May 1, 2010

Effects of Perceived Racism and Acculturation on Hypertension in Native Hawaiians

Joseph Keawe‘aimoku Kaholokula PhD; Marcus K. Iwane MD; and Andrea H. Nacapoy MA

Hawai‘i Medical Journal

Objective: To examine the effects of perceived racism and acculturation on the hypertension status of Native Hawaiians.

Design: Cross-sectional data from 94 Native Hawaiian adults were obtained which included the following: 1) socio-demographic variables and self-reported hypertension status; 2) a 5-item Hawaiian cultural identity subscale (ACSS); and 3) perceived racism based on a 6-item modified version of 32-item Oppression Questionnaire (OQ).

Results: Based on logistic regression analysis, the ACSS scores and OQ scores had significant (p <.05) and independent effects on hypertension status, after considering the effects of age, sex, and education level, and HCSS scores. Of the variables examined, OQ scores has the greatest magnitude of effect on hypertension status.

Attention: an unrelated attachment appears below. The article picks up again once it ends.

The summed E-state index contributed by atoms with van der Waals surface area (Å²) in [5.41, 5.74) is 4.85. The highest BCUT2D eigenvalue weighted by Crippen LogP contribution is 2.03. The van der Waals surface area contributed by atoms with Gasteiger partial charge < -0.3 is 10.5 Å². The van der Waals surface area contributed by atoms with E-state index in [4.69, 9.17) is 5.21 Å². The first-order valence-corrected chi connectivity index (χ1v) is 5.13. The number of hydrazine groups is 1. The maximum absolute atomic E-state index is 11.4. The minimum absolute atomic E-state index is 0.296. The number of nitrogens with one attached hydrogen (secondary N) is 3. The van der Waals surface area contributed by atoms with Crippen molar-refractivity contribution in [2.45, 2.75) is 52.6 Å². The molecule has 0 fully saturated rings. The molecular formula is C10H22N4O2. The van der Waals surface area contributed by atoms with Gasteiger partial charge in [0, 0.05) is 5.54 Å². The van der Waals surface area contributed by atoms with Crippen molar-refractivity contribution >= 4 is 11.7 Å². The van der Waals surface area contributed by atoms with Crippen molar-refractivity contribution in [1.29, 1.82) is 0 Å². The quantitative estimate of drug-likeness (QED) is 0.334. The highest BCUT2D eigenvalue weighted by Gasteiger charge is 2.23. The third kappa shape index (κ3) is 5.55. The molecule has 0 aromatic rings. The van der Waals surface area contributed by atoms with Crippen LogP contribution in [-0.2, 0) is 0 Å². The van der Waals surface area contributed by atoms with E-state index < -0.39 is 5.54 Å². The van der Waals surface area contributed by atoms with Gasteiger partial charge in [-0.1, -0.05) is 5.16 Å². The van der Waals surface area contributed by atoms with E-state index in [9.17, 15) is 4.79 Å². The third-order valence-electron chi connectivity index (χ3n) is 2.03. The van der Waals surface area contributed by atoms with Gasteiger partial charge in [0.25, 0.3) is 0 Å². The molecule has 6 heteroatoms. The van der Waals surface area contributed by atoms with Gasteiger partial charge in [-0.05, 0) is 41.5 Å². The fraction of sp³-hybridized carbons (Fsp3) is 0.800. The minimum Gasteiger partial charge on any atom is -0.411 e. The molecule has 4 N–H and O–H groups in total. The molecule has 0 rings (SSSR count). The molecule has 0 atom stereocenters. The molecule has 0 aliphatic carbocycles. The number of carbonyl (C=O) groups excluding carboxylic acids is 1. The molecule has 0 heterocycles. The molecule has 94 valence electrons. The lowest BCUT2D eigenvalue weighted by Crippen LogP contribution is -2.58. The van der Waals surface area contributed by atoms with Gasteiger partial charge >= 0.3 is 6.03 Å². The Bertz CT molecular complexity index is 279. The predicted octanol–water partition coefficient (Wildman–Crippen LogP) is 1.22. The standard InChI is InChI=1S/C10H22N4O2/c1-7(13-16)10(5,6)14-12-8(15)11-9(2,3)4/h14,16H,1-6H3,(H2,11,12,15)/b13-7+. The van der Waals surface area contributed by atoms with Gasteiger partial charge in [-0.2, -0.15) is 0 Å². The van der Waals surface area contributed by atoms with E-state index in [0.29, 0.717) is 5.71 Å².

Conclusion: More perceived racism and a greater identification with the American mainstream culture were both, independently, related to self-reported hypertension in Native Hawaiians. These findings have important clinical and public health implications.

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